FYI: It's more common than you probably realize.

By Lisa Haney and Taylyn Washington-Harmon
March 14, 2017
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Picture this: You're curled up in bed, light streaming through your windows, and you're ready to roll over and start your day—but for a few moments, you can't move. Your mind is awake and your eyes can see, but it's as though your body is still sleeping.

Terrifying, right? This phenomenon is called sleep paralysis, a short period between sleep and wakefulness where you’re unable to move or speak. While sleep paralysis is frightening, it's more common than you may realize: “About 40% of the population has had at least one episode of sleep paralysis,” Clete Kushida, MD, PhD, medical director of the Stanford Sleep Medicine Center in Redwood City, California, tells Health.

Worried about whether you’re experiencing this? Here’s what you need to know, including sleep paralysis symptoms to look out for, how to treat the condition, and when to seek help.

What is sleep paralysis?

Sleep paralysis occurs when you’re in a borderline state between sleep and consciousness as you’re dozing off or waking up, says Dr. Kushida. During an episode of sleep paralysis, you're entirely aware of what's going on, according to the US National Library of Medicine's MedlinePlus resource. 

To better understand sleep paralysis, it's helpful to understand the entire sleep cycle, which consists of multiple stages, from light drowsiness to deep sleep, per MedlinePlus. Rapid eye movement (REM) sleep is the sleep stage in which eyes move quickly, your body relaxes and muscles don't move, and vivid dreaming commonly occurs—and your body goes through several cycles of non-REM and REM sleep each night.

While researchers aren't entirely sure why sleep paralysis happens, some believe it's linked to REM sleep. “One theory is that there’s some crossover with rapid eye movement (REM) sleep, also known as dream sleep,” Neil Kline, DO, a sleep disorder physician in Lancaster, Pennsylvania and a representative of the American Sleep Association, tells Health. “During REM sleep we are muscle-atonic, which means we’re essentially paralyzed. It’s believed to be an evolutionary action that occurred to protect us from hurting ourselves while we’re dreaming.” Thus, sleep paralysis may happen when your brain wakes up from REM sleep, but your body is still in REM mode, per MedlinePlus. 

While episodes of sleep paralysis can feel like an eternity, they commonly last for just a few seconds, or up to one or two minutes. The episodes can end on their own, or when you are touched or moved, according to MedlinePlus. In rare cases, sleep paralysis can cause dream-like sensations or hallucinations.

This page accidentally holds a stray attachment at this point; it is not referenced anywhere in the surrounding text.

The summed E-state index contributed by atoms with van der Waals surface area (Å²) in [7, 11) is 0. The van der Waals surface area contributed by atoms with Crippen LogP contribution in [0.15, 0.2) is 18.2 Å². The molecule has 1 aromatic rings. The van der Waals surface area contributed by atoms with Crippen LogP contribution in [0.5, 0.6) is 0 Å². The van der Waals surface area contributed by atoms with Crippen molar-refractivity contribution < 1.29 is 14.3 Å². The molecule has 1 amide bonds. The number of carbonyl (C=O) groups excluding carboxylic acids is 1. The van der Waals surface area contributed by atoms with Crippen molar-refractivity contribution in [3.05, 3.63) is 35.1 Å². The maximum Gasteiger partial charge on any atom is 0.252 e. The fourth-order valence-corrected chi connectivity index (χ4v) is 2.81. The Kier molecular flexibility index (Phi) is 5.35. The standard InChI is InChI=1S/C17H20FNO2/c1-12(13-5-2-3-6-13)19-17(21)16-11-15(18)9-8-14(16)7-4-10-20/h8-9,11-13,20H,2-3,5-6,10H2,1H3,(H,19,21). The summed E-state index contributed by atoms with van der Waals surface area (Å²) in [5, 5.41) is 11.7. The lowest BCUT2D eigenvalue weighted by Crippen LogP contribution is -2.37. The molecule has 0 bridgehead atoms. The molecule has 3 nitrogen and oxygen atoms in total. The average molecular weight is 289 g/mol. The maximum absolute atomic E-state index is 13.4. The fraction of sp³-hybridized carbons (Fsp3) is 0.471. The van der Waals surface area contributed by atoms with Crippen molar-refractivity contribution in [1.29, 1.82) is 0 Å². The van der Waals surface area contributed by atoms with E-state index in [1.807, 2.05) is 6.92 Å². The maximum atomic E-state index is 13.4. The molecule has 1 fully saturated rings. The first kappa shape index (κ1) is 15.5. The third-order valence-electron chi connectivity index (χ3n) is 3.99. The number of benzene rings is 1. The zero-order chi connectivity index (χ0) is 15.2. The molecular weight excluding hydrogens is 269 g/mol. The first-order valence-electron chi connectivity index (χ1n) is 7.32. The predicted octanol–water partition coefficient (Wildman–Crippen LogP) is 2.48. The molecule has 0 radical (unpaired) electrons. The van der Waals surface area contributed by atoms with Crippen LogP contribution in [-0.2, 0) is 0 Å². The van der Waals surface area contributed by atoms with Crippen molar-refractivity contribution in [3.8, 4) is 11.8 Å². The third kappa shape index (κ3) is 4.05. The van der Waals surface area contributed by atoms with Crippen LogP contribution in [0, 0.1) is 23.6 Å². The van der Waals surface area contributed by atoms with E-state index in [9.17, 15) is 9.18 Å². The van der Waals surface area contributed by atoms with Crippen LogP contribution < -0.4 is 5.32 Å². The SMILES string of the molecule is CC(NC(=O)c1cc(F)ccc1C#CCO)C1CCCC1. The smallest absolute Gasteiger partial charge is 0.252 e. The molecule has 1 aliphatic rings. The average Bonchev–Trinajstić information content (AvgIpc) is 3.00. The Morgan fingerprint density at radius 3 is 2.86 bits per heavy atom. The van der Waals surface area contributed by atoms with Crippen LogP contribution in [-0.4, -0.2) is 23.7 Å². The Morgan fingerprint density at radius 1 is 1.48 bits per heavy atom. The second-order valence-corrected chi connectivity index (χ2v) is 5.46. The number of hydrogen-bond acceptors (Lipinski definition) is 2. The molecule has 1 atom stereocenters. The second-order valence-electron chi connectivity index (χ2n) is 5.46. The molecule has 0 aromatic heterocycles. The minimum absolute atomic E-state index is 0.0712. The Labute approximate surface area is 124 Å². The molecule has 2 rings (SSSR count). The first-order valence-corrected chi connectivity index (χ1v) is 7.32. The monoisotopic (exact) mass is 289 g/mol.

What causes sleep paralysis?

No one knows the exact cause of sleep paralysis, but according to MedlinePlus, research shows it has been linked to the following habits or feelings:

  • Not getting enough sleep
  • Having an irregular sleep schedule (shift workers, in particular)
  • Mental stress
  • Sleeping on your back

Sleep deprivation or episodes of high stress may make you particularly susceptible to sleep paralysis. “The sleep paralysis you’re thinking of happens when people are having disturbed sleep or if you've stayed up late studying or what not, and during periods of high stress situations," W. Chris Winter, MD, a sleep special and president of Charlottesville Neurology and Sleep Medicine, tells Health

Sleep paralysis may also be a symptom of narcolepsy, a sleep disorder that causes severe, excessive daytime sleepiness, Dr. Kline says. It may also be a sign that you have sleep apnea or periodic limb movement disorder, in which your legs twitch or jerk during sleep, Dr. Kushida says.

Other factors that can contribute to sleep paralysis include drinking alcohol before bed and even taking certain medications that suppress REM sleep like antidepressants or mood stabilizers like lithium, Dr. Winter adds. 

How to treat sleep paralysis

Preventing or treating sleep paralysis starts with practicing good sleep hygiene. “The best advice for avoiding sleep paralysis is to make sure you get enough total sleep time,” Dr. Kline says. “With the amount of distractions and societal demands, sleep deprivation has become a significant problem for all age groups.” On average, most adults need about eight hours a night, he says. Dr. Winter adds that those eight hours should be consecutive. “Make sure your sleep is regular and happening at the same time every day. It's not just eight hours whenever you can get it," he says.

Trying to avoid stress as much as possible or taking steps to minimize stress may also help lessen the frequency of sleep paralysis if you’re predisposed to it, Dr. Kushida says.

Most of the time, though, sleep paralysis occurs so rarely that treatment is not needed. But if your sleep paralysis occurs frequently and disturbs your quality of life, it may be time to see a doctor, who can rule out or diagnose other sleep issues and get you the help you need.

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